FIG. 84A illustrates another variation of a corrugated loop-tip catheter. In this particular example, only one corrugated segment is implanted along the length of the loop. The loop is shown in a contracted state.

FIG. 84B shows the corrugated loop-tip catheter of FIG. 84A in an expanded state.

FIG. 85 illustrates another variation of a loop-tip catheter implemented with a slit valve.

FIG. 86 illustrates one variation of the loop-tip catheter of FIG. 85. In this variation, the loop portion is configured such that there is no center opening through the distal portion of the catheter where the tubing loops back on itself.

FIG. 87 illustrates another variation of a loop-tip catheter comprising a single continuous tubing looped back on itself to form the loop structure, the proximal portion of the overlaid tubing being covered by a sheath.

FIG. 88A illustrates another variation of a loop-tip catheter comprising a dual lumen catheter shaft with bifurcating branches extending distally at the distal end of the catheter shaft to form a loop at the distal end. A plurality of slit valves are implemented along the length of the loop.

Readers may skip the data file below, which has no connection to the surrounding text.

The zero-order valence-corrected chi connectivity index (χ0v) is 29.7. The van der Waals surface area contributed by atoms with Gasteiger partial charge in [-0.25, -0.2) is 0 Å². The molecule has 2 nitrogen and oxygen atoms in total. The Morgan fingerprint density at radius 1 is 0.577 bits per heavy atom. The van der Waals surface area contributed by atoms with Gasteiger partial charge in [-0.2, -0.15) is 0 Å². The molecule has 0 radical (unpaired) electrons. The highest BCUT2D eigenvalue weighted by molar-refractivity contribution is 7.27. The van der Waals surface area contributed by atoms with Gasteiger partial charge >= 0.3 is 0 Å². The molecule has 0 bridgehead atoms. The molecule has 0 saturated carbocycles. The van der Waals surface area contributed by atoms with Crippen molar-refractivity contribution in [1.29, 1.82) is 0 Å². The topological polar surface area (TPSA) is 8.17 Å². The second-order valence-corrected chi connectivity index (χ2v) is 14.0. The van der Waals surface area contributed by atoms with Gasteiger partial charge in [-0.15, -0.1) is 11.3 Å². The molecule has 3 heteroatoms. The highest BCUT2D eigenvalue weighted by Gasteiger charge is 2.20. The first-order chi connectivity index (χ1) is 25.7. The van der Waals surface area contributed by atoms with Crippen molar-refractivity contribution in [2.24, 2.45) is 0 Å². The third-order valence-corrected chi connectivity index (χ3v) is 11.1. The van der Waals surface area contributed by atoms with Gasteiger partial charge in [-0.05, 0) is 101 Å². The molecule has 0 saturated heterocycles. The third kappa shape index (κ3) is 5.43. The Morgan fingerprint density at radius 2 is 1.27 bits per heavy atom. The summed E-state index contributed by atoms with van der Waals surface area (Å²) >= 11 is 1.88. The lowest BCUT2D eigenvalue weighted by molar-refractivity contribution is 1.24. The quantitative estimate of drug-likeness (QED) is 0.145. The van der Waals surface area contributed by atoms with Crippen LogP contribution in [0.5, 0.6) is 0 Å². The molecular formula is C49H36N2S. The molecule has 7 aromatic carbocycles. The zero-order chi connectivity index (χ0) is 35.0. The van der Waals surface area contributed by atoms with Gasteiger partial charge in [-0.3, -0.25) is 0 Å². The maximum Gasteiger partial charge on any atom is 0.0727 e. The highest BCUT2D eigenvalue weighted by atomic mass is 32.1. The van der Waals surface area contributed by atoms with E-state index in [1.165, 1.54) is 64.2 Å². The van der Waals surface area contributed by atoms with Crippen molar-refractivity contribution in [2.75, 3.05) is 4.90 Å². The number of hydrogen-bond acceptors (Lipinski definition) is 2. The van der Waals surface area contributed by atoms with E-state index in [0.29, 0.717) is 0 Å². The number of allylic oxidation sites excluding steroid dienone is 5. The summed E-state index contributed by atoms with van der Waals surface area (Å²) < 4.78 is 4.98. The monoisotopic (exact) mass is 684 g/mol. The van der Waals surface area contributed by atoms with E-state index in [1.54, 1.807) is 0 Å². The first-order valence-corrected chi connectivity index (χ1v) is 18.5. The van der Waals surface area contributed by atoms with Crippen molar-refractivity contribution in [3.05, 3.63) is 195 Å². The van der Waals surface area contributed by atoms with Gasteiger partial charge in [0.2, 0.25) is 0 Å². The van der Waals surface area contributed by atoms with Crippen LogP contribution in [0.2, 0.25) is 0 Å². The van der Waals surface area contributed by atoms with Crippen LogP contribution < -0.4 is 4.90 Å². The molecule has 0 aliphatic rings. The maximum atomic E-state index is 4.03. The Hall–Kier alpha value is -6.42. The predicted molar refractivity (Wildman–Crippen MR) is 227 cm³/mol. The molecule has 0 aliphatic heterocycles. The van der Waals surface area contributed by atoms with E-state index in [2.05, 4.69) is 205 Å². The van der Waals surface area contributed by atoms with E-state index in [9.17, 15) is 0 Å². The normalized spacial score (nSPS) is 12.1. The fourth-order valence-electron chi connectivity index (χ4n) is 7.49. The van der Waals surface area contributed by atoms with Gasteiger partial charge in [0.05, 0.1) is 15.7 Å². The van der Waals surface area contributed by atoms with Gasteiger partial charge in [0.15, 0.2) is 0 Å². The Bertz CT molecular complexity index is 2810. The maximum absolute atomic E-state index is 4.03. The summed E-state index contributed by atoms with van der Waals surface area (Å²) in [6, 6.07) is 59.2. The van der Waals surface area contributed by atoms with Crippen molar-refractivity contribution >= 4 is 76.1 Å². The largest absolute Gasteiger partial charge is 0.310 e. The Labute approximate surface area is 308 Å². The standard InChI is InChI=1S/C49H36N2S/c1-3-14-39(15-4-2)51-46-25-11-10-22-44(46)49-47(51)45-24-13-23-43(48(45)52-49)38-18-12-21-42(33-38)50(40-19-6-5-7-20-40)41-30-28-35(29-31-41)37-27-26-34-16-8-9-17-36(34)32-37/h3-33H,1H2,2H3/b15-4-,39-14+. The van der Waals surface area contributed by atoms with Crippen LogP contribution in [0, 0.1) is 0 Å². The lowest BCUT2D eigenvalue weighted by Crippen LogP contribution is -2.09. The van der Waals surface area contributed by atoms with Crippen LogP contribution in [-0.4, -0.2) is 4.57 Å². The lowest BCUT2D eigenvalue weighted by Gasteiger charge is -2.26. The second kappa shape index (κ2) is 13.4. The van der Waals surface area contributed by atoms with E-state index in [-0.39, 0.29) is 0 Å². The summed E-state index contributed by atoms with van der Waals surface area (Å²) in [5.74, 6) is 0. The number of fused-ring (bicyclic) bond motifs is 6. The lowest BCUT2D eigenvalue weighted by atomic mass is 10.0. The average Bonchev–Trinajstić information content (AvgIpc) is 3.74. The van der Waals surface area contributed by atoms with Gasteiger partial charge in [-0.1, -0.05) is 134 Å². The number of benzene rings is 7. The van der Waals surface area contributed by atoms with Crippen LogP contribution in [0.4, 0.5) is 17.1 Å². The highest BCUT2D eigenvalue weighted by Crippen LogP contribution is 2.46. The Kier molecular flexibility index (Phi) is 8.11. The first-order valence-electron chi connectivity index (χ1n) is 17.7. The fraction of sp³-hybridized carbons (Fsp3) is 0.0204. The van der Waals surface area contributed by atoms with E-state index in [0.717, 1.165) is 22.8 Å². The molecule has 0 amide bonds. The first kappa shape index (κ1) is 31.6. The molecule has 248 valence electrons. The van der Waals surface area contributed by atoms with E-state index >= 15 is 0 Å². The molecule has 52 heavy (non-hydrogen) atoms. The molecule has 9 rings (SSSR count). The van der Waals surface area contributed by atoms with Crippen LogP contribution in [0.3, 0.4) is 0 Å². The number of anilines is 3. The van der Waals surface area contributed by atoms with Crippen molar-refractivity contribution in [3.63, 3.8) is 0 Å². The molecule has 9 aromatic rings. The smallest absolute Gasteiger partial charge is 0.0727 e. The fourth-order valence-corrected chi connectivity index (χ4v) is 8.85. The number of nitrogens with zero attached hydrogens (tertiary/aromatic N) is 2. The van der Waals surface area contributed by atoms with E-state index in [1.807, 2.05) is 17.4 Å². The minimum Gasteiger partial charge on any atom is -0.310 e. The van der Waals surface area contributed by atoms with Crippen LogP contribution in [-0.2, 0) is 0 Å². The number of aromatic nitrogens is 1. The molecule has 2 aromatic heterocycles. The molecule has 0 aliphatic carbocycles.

FIG. 88B is a cross-sectional view, illustrating one variation where the loop portion of the loop-tip catheter includes a continuous lumen, which is in fluid communication with the two lumens extending down the length of the catheter shaft.

FIG. 88C is a cross-sectional view illustrating another variation where the two lumens extending down the shaft of the catheter terminates within the loop portion. The two lumens functions independently and are not in fluid communication with each other.

FIG. 89 illustrates another loop-tip catheter design where the loop portion comprises silicone while the shaft portion of the catheter comprises polyurethane.